Franchises like Forza Motorsport and Gran Turismo dominate the contemporary racing genre, which is not surprising, as each series is crafted by a legion of developers and is refined across multiple iterations. But when the industry is led by photorealistic titles that lean toward simulation, that leaves a wide opening for developers to craft a title that shirks convention, opting for creative mechanics and persistent thrill as you careen across over-the-top courses. Hoping to emulate the success of titles like Wipeout, F-Zero, and even Mario Kart, we had the chance to speak with indie upstart Supergonk about their upcoming game, Trailblazers.
Tech-Gaming: Supergonk is an independent developer with a rather prodigious pedigree. Can you share a bit of information on the team’s background?
Ben Ward, Supergonk: Supergonk is an indie developer and Trailblazers is our first console game together as a team. In the past we’ve worked at various AAA companies like Codemasters, Bizarre Creations, Lionhead, and Criterion. The team is very small; we’ve been three people for the majority of development, and the biggest we’ve been is six!
T-G: (Focused on Ben Ward)You worked with Bizarre Creations, the Liverpool-based developer behind gems like Blur and The Club, as well as the Geometry Wars and Project Gotham Racing franchises. Can you share any anecdotes about your time there?
BW: Bizarre was my first studio position in the games industry after a couple of stints in QA/work experience type jobs at places like Electronic Arts. I was a *huge* PGR2 fan before I started at Bizarre, and couldn’t believe my luck when I was offered the job! Working at Bizarre was a really humbling experience though; I distinctly remember being in awe of pretty much everybody I met for the first couple of weeks – all the artists were incredibly talented, the programmers infinitely knowledgeable, and designers super creative. I wondered how I would ever be able to work alongside these people! Even after 10 years of trying, I still look up to some ex-Bizarre developers as the shining example I try to follow…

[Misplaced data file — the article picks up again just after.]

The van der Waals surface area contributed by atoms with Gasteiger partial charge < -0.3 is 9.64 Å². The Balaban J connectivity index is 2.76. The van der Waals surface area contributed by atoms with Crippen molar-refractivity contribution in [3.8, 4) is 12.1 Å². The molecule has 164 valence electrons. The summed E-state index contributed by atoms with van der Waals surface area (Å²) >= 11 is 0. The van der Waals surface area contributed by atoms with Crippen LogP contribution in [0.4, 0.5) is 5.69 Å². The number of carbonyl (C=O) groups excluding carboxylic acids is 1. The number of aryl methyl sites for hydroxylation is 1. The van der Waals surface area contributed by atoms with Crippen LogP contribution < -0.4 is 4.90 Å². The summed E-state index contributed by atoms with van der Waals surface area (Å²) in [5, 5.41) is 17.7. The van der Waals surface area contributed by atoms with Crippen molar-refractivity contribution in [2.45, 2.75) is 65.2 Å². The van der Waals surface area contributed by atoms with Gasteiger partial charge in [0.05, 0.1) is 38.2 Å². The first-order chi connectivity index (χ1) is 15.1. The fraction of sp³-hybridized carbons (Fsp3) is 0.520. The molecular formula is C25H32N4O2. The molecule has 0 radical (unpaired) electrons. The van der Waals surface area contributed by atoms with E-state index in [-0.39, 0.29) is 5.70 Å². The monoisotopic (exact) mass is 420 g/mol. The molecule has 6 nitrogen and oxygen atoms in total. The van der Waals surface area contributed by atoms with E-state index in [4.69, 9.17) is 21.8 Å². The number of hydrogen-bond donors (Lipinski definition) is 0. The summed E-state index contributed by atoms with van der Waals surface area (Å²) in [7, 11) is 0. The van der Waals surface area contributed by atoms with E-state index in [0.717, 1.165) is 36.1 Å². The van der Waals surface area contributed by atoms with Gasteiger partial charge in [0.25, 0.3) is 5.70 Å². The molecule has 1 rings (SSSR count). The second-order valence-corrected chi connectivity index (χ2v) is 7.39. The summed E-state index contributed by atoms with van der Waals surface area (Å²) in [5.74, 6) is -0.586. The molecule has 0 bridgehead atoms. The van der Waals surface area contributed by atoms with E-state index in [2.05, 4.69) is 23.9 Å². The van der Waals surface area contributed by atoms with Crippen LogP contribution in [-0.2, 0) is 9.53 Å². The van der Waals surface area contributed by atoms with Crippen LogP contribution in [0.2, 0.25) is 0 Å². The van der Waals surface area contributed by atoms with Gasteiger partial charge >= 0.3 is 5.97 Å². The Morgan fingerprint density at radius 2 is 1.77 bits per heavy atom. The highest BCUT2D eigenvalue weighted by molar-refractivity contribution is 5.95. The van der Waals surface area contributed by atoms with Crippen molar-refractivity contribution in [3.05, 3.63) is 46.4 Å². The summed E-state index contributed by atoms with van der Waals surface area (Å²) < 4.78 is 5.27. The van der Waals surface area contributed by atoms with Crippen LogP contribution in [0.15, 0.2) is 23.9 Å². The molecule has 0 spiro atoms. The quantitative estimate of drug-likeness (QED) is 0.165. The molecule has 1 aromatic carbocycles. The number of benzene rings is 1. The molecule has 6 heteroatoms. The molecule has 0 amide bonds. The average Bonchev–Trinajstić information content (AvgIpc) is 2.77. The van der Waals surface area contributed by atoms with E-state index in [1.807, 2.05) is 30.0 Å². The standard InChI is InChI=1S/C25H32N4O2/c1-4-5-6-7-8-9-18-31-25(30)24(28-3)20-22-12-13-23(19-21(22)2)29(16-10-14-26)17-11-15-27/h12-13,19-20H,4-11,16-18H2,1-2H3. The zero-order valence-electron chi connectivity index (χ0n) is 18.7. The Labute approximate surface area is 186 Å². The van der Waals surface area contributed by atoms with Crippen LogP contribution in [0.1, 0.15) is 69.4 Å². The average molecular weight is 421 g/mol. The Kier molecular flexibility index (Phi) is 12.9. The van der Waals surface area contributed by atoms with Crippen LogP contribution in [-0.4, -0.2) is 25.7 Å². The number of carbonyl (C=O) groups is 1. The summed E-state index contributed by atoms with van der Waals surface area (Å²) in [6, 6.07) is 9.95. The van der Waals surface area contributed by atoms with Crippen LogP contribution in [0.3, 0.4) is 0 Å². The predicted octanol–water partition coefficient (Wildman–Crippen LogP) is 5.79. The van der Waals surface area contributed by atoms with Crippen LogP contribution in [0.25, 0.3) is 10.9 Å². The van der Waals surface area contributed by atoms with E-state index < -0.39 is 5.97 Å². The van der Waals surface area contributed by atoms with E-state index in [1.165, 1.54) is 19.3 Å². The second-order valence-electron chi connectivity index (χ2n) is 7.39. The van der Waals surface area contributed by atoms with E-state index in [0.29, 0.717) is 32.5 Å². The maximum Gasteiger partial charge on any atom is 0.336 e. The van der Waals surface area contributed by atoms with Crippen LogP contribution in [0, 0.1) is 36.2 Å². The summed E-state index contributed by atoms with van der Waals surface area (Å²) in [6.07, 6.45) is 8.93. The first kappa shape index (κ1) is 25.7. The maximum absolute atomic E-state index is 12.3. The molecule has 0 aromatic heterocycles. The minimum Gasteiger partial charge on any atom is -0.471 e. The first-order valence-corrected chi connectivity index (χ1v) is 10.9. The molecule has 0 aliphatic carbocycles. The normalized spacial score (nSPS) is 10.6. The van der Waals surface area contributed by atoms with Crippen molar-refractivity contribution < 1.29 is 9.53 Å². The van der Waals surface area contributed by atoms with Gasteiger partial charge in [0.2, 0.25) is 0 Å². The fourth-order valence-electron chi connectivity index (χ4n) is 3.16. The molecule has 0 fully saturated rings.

T-G: Project Gotham Racing integrated ‘kudos’, a mechanic that meant just winning a race didn’t guarantee advancement- you had to do it with style. The Club has a similar scoring system. Having played a bit of Trailblazers, there’s a similar approach. Seemingly, a majority of the interest has moved away from a system of scoring, but you whole-heartedly embrace it. Why?
BW: Trailblazers does indeed have a focus on scoring and teamplay; more so than any other circuit racer. Our aim with Trailblazers was to inject as many new ideas into the racing genre as we could. I’m a big racing game fan and I play all the big new releases, but recently I’ve not found the level of innovation in the genre that I’d personally like to see. We built Trailblazers to be daring, try new ideas and be the kind of game we want to play ourselves.
Specifically, the paint/boost core mechanic is brand new to the genre; that’s the thing that enables true second-to-second co-operative teamplay. Each part of it, from the strategic painting element to the skill-testing boosting part, is supported in a holistic design. Scoring is the way we judge how well players execute their strategy – it’s a specific way of measuring their performance… it goes further than just first, second, third – on-track scoring is the key measurement of success in Trailblazers.
T-G: While many contemporary racing games like Forza: Motorsport and Gran Turismo aren’t stanch simulations, their take on racing is relatively straightforward. Trailblazers adopts an approach that’s not far from the fantastical races of Mario Kart, F-Zero, and Wipeout. Why this style?
BW: We wanted Trailblazers to be everywhere that other racing games are not. We applied this kind of thinking to every single facet of the game, from the core mechanic to the characters to the art style to the soundtrack to the storyline. Our mission was to critique existing titles and innovate in as many different areas as we could!